Melniboné was in many respects Moorcock’s allegory of the British Empire in decline, for at the start of the Elric sequence, Melniboné has ruled the known world for 10,000 years through a combination of overwhelming dragon power (the very definition of weapons of mass destruction in a sword and sorcery world) and various ancient sorcerous pacts with the Lords of the Higher Hells (the Sword Rulers of Chaos – in particular Arioch, Knight of the Swords, possibly the greatest literary 'demon' since Lovecraft's Cthulhu pantheon) and various lesser Elemental and Beast Lords. But now, after hundreds of years of decline, Melniboné is reduced to nothing more than its original island as the young barbarian kingdoms surrounding it have one by one thrown off the yoke of subservience and gained their freedom, taking advantage of Melniboné’s decline into inbreeding, arrogance and apathy. Melniboné however is still a nation to be feared at the beginning of Moorcock’s books, but by now the young nations are beginning to think that maybe its days are over and it is ripe for looting and pillaging. The Melnibonéans themselves are cruel, immoral and sardonic, existing simply for the pleasure of existing. Elric, born a weak albino, depends on a concoction of rare drugs to give him the strength to raise himself from his bed in the mornings to rule his people, and yet through his bloodline he commands potentially devastating powers of sorcery should he choose to summon his demonic or elemental allies (something no emperor has dared do for hundreds of years). But by and large Elric doesn't bother, for he is prone to brooding states of philosophy and (unusual for a Melnibonéan) almost human-like emotion – something that many of his people do not understand or appreciate as they look to him in the hope that he will lead them on instead to reconquer their lost lands. This then is the starting point for Moorcock’s most ambitious and influential fantasy cycle – the Elric Saga - and it is the starting point for this particular adaptation.
By and large the graphic story follows the narrative of Moorcock’s novel reasonably faithfully. Certain tweaks have been made to character motivations and certain scenes are compressed or approached from a different perspective, but broadly speaking the story is recognisable to anyone familiar with the source material. All well and good, but what then of the art, for which the success (or otherwise) of the project depends?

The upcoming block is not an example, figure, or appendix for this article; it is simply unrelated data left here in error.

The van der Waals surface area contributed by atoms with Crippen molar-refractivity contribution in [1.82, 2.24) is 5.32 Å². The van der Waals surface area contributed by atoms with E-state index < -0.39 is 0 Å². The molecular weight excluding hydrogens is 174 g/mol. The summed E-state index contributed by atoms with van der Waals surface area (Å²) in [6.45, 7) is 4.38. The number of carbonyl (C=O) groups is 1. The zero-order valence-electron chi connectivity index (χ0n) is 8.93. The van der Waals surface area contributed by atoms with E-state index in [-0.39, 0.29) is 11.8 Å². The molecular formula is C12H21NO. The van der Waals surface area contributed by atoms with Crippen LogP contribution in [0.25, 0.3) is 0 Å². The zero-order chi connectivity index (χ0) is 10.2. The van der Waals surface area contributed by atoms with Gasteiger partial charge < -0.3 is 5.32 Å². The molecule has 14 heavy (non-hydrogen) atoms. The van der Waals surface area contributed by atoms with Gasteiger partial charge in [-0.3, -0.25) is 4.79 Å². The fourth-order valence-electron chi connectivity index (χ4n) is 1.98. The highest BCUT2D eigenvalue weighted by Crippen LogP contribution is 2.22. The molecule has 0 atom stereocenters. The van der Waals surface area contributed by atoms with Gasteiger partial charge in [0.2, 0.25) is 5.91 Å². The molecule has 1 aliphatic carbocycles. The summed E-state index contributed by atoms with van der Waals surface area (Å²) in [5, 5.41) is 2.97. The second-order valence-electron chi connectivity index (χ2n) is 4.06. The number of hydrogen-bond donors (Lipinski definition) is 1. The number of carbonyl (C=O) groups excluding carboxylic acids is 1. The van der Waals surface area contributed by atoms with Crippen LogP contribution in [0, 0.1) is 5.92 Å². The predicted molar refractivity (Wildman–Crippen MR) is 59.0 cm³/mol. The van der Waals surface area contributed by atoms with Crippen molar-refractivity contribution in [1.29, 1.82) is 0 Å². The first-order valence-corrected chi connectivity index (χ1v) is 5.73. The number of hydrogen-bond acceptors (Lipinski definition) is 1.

Well, let there be no doubt that the artists (Robin Recht and Didier Poli) have chosen the second path – to reimagine the visual aesthetics of Elric’s world - and in doing so they have presented us with a dynamically inspired Melniboné that resembles a Cenobite city of torrid and virulent depravities. Where Moorcock hinted at the unhealthy tastes of the ancient race of Melniboné, Recht and Dodi give free reign to their surely disturbed imaginations to demonstrate what it could have looked like, with vast decaying architecture still glorious in decline, populated by a languishing race, still dreaming of past glories, for which there are no taboos standing in the way of pleasure. Like Clive Barker did in the Hellraiser films and stories, the artists imagine Melniboné as the construct of a sadomasochistic pleasure palace, highlighting the inhumanity of Elric’s race compared to the younger races who lurk in their flimsy wooden ships on the edge of the ocean, hoping to overthrow this cruel and ancient blight on their world. It is a powerful vision and one that transcends the subtler touches implied in Moorcock’s novels (which in themselves paint a more colourful psychedelic landscape reminiscent of early ‘70s Roger Dean and Rodney Matthews airbrushed art) but it is one that works very well indeed. The art takes the risk to reinterpret the visuals in a way that remains faithful to the spirit of the writing but offers something that no other adaptation so far has done. Maybe at times the bleakness of the lack of vibrant colour becomes overpowering, but that can be excused when you consider this half of the novel is exclusively set in and around Melniboné. It will be interesting to see how the visual style changes in the second half when Elric is forced by circumstances to leave the sleeping drug-induced spires of Melniboné to seek his revenge in the Young Kingdoms.
Elric: The Ruby Throne is to my mind the finest Moorcock adaptation since the six Chronicles Of Corum comics illustrated by Mike Mignola in the 1980s for First. It’s a splendid (if rather brief) book that promises great things indeed for future episodes. The creative team obviously understand the imagery of Moorcock’s world, and what they have achieved here is an excellent introduction to his ‘Eternal Champion’ cycle of interconnected novels. As a lifelong Moorcock fan, I am in short, impressed. 8/10